The Druids had three basic and distinct sub-casts, as shown by the Roman author Strabo, each with their own particular specialization.
Among all the tribes, generally speaking, there are three classes of men or women held in special honor:
The bárdoi (bards) are singers and poets
The ováteis (ovate) are interpreters and seers of sacrifice and natural philosophers
And the druídai (druidic), who, in addition to the science of nature, also studied moral philosophy.
We shall get to the castes at a later date.
During this time period, there started a great wave of wars and oppression. Lands were divided by nobles, Clans grouped together to be ruled under one nominated Chieftain and religion was starting to inch its way across the towns and lands. Everywhere there was mass confusion, chaos and turmoil.
It is said much of the known origin and history of the Druids is biased solely because the Celts invaded Rome in 390 BCE and Greece in 379 BCE. Other documentation comes from the myths and literature of Christian monks.
Each time the story is told, it is crafted and romanticized to bring into light not the darkness, but the beauty of the society during the time. As with all reality however, with every day of peace, comes a time of darkness. In the famous words of Socrates, "Beauty is a short-lived tyranny."
Diogenes Laertius, upon recording information about the Druidic society, was known for saying that the teaching and ethics of the society were “riddles and dark sayings.” (Hence why they call him Diogenes the Cynic) One of them which he recorded, and which has been taken to heart by many modern Druids, is the teaching that "the Gods must be worshipped, and no evil done, and honorable behavior maintained." There are more references among classical authors concerning the Druidic doctrine of the immortality of the soul.
For example, Pomponius Mela recorded,
One of their dogmas has come to common knowledge, namely, that souls are eternal and that there is another life in the infernal regions and this has been permitted manifestly because it makes the multitude readier for war. And it is for this reason too that they burn or bury, with their dead, things appropriate to them in life; and that in times past they even used to defer the completion of business and the payment of debts until their arrival in another world.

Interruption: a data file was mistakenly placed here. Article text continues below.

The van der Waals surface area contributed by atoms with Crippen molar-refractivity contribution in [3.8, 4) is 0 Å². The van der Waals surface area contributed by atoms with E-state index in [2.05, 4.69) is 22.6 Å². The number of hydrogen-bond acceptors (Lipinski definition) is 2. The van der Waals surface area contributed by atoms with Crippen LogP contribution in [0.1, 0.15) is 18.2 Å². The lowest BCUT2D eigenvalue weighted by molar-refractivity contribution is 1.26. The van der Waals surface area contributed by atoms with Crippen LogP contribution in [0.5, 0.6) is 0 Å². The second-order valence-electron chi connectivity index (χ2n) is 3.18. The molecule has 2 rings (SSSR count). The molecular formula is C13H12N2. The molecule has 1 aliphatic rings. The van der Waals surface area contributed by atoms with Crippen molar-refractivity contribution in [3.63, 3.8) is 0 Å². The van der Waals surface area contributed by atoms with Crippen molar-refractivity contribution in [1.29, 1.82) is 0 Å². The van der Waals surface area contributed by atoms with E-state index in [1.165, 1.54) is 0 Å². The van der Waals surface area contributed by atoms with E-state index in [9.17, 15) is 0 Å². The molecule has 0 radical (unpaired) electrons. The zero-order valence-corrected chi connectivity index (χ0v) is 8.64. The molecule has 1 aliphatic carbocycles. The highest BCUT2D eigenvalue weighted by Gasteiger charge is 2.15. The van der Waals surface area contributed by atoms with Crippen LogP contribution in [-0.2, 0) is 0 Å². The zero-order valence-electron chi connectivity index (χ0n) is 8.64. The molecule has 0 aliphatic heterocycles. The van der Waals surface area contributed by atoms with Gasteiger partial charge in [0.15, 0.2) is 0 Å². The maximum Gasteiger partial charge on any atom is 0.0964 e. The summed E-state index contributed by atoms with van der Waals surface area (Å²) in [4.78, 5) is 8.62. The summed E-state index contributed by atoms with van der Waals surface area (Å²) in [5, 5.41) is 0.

History is told with base cut and dry facts, and with little humor or lightness. Much like the artifacts found by antiquaries and scholars, there is more dust and riddles then vibrancy and character. To get to the very core of the Druid society, and who they actually were, we have to go deeper into the layers of dust, and deeper still into the meaning of what the dust is hiding.
I shall now take you to the time of Julius Caesar, in 59 BC. This is a time of pride, passion and most of all betrayal. The fall of the Roman Empire is at hand, when darkness laced the happy towns, and war was an everyday occurrence. The fullest account of the Druids and their religion is that given by Julius Caesar in his history of his wars in Gaul in 59-51 BC.
Caesar is insistent that Druidism originated in Britain, although there is no reason to believe that all the features of the society, as it was practiced in Gaul, were present in Britain. Interpreting Druidism is difficult, for the Druids refused to commit anything about their beliefs and rituals to writing, and modern inquirers are obliged to rely on the accounts of the classical authors who have a tendency to concentrate upon the ghoulish, the bizarre and the malign. Later evidence in the early literature of Wales, and more particularly in that of Ireland, can be useful, although what has been preserved went through a process of selection and modification by Christian scribes.
The essence of Druidism seems to have been a kind of Pantheism, and links have been discerned between it and some aspects of Hinduism. The names of some 400 gods are known, most of whom seem to have had a much localized cult. The correct performance of ritual was central to the society, and the prescribed pattern of ceremonies presumably constituted the greater part of the 20-year training undertaken by an apprentice Druid. Human sacrifice was practiced.
When the Druids of Anglesey were attacked by the Romans in AD 61, their altars, according to Tacitus, 'were drenched with the blood of prisoners'. As the Romans considered Druidism to be a nationalistic society underpinning British resistance to the Empire, they were determined to suppress it.